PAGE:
reveals people overestimate slopes, heights
three illustrations show the importance of proportions in
large-scale form, according to Dennis Proffitt's research,
which reveals that people overestimate slants and heights.
The Rotunda (left) and an original drawing by Thomas Jefferson
(center) illustrate how the elevation of the building is based
on a circle embedded in a square (right). The illustration
appeared with an article, titled "Seeing Big Things: Overestimation
of Heights is Greater for Real Objects than for Objects in
Pictures," in the July issue of Perception.
Ida Lee Wootten
hill? It's probably not as steep as you think.
Hills appear steeper than they actually are. For example, everyone
judges hills with only a seven-degree slant as extremely steep.
The tendency to overestimate steepness is even greater for elderly
people, people carrying a heavy load and people who are tired,
of low fitness or in poor health.
are part of the first systematic studies on people's perception
of common geographical inclines. Led by psychology
professor Dennis R. Proffitt, the research results were published
recently in the national periodical, Journal of Experimental Psychology:
Human Perception & Performance.
from being a problem, the exaggeration of slant perception actually
helps people ascend hills, said Proffitt, who noted that earlier
work showed that overestimates of pitch are even more pronounced
when people view steep hills from the top rather than the bottom.
overestimates are functional. They help people pace themselves
when ascending hills and may even prevent people from undertaking
climbs that would be too difficult. In a similar vein, as anyone
in San Francisco can tell you, descending steep hills is difficult.
So overestimates encourage people to be cautious," he said.
a series of experiments on perceptual bias, participants consistently
judged a hill with a 10-degree slant to be about 30 degrees. Their
guesses for a five-degree hill averaged 20 degrees. When told
that their estimates were off by more than 15 degrees -- and that
by law the steepest public road in Virginia can have no more than
nine degrees in inclination -- most participants were incredulous.
look at a 10-degree hill, typically judged to be about 30 degrees
by verbal estimates and visual matching, and to be told that it
is actually 10 degrees is an astonishing experience for anyone
unfamiliar with the facts of geographical slant overestimation,"
said Proffitt, who holds U.Va.'s Cavalier Distinguished Teaching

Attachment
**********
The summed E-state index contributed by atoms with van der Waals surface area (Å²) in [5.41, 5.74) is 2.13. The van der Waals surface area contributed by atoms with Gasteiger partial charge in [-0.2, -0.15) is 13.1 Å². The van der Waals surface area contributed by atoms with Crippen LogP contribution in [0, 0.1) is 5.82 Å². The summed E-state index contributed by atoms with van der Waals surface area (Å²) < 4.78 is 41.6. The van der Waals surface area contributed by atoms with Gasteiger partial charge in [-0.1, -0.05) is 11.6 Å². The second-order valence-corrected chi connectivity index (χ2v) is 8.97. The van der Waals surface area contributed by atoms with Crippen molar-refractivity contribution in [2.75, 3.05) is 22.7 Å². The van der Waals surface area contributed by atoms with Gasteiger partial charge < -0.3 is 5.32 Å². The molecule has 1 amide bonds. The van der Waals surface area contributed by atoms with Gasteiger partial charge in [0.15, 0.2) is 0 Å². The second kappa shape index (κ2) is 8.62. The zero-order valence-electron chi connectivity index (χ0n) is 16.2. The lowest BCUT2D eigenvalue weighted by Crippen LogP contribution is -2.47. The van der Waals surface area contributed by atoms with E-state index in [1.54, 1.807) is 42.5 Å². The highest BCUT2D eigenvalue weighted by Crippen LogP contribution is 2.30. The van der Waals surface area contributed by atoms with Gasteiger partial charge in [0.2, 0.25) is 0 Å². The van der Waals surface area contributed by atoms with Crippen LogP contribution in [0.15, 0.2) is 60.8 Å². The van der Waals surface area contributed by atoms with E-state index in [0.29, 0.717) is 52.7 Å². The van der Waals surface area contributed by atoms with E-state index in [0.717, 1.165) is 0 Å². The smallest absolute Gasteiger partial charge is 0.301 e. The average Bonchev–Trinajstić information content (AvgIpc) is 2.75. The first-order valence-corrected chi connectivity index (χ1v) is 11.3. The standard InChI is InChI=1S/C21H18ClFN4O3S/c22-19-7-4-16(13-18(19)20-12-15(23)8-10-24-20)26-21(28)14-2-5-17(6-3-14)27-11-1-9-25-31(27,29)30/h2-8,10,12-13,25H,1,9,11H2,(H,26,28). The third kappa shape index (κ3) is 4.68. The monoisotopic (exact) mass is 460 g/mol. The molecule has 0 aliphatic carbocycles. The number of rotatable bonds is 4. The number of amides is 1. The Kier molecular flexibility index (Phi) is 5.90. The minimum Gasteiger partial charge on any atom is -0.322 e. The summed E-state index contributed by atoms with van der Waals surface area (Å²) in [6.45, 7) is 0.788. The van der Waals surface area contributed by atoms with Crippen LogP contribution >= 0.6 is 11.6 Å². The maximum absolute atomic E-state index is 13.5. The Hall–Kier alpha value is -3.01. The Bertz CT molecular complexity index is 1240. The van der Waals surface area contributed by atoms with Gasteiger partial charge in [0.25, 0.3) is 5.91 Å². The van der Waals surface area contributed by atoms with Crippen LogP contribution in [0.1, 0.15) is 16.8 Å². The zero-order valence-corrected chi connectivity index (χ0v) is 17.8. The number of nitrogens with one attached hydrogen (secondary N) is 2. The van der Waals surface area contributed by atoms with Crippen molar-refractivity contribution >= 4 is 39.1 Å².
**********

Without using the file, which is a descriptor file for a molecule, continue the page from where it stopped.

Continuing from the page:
the experiments, 130 U.Va. students reported their judgments of
inclines in three different ways. A verbal report was a simple
estimate in degrees of the hill's incline. Participants made reports
while standing at the base of hills, looking directly ahead at
them. To gain a visual estimate, participants used a disk with
an angle that could be adjusted to represent the hill's incline.
Judgments based on touch (called "haptic judgments")
were made by using a tilt board with a flat palm rest, the tilt
of which could be adjusted to match the inclination.
experiments were conducted. They showed that hills appear steeper
when people carry a heavy load, are fatigued by running, are not
physically fit, are elderly or in poor health. The verbal and
visual judgments grossly overestimated incline, while haptic judgments
were significantly more accurate.
The study participants' verbal and visual overestimates reflect
their awareness of how challenging hills can be to climb, Proffitt
believes. "The highly exaggerated estimates of slant show
that human perceptions are not simple reflections of reality,
although most people tend to assume they are," he said. "However,
the visually guided actions, reflected in the haptic response,
are accurate and unaffected by fatigue, load, fitness, age and
other experiments investigating how people perceive heights, U.Va.
researchers found that the larger real objects are outdoors, the
greater is the overestimate of their height. The findings were
published in the July issue of the national journal, Perception.
studies, involving 230 U.Va. students, investigated why people
experience very small vertical-horizontal distortions when viewing
photographs and line drawings, but tend to vastly overestimate
vertical extent when viewing real objects outdoors. For example,
when viewed in person, the Rotunda appears elongated vertically
when compared to Thomas Jefferson's illustration showing the building's
horizontal and vertical dimensions are physically equal.
In six experiments with the 230 students, participants viewed
objects presented in line drawings or in photographs and found
that there was only a small overestimation of their vertical extent.
These same objects were also viewed in an outdoor setting and
in a 3D virtual reality scene shown in a head-mounted display.
In these situations the vertical overestimation was about twice
as large as that found when viewing the two-dimension images.
"As with the studies on geographical slant, these findings
demonstrate that our everyday perceptions often exhibit large
distortions of which we are generally unaware," Proffitt